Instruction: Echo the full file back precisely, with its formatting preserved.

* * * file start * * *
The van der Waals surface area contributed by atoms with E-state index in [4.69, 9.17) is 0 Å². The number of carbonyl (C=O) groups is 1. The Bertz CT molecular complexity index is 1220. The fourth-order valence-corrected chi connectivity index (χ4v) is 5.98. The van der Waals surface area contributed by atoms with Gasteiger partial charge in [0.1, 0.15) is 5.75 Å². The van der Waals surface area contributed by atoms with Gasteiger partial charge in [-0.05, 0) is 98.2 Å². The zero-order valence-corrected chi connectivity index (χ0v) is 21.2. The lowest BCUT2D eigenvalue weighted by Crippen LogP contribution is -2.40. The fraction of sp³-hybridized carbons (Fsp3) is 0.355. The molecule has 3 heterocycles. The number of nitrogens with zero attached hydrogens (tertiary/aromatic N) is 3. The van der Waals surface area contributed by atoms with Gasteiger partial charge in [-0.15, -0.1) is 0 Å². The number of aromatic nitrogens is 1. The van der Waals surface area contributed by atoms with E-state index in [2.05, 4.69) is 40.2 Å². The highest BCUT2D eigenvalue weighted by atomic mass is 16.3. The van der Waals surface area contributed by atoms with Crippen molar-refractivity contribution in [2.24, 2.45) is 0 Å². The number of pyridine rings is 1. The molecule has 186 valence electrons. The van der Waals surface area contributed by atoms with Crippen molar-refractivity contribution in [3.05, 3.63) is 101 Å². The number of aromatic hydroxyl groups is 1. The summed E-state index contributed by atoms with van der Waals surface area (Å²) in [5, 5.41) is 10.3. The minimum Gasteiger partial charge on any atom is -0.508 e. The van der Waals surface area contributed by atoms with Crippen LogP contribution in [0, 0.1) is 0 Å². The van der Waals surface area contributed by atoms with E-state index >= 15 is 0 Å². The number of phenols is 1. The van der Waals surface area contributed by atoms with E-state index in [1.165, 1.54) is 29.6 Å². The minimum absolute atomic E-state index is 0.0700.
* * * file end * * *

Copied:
The van der Waals surface area contributed by atoms with E-state index in [4.69, 9.17) is 0 Å². The number of carbonyl (C=O) groups is 1. The Bertz CT molecular complexity index is 1220. The fourth-order valence-corrected chi connectivity index (χ4v) is 5.98. The van der Waals surface area contributed by atoms with Gasteiger partial charge in [0.1, 0.15) is 5.75 Å². The van der Waals surface area contributed by atoms with Gasteiger partial charge in [-0.05, 0) is 98.2 Å². The zero-order valence-corrected chi connectivity index (χ0v) is 21.2. The lowest BCUT2D eigenvalue weighted by Crippen LogP contribution is -2.40. The fraction of sp³-hybridized carbons (Fsp3) is 0.355. The molecule has 3 heterocycles. The number of nitrogens with zero attached hydrogens (tertiary/aromatic N) is 3. The van der Waals surface area contributed by atoms with Gasteiger partial charge in [-0.15, -0.1) is 0 Å². The number of aromatic nitrogens is 1. The van der Waals surface area contributed by atoms with E-state index in [2.05, 4.69) is 40.2 Å². The highest BCUT2D eigenvalue weighted by atomic mass is 16.3. The van der Waals surface area contributed by atoms with Crippen molar-refractivity contribution in [2.24, 2.45) is 0 Å². The number of pyridine rings is 1. The molecule has 186 valence electrons. The van der Waals surface area contributed by atoms with Crippen molar-refractivity contribution in [3.05, 3.63) is 101 Å². The number of aromatic hydroxyl groups is 1. The summed E-state index contributed by atoms with van der Waals surface area (Å²) in [5, 5.41) is 10.3. The minimum Gasteiger partial charge on any atom is -0.508 e. The van der Waals surface area contributed by atoms with Crippen LogP contribution in [0, 0.1) is 0 Å². The van der Waals surface area contributed by atoms with E-state index >= 15 is 0 Å². The number of phenols is 1. The van der Waals surface area contributed by atoms with E-state index in [1.165, 1.54) is 29.6 Å². The minimum absolute atomic E-state index is 0.0700.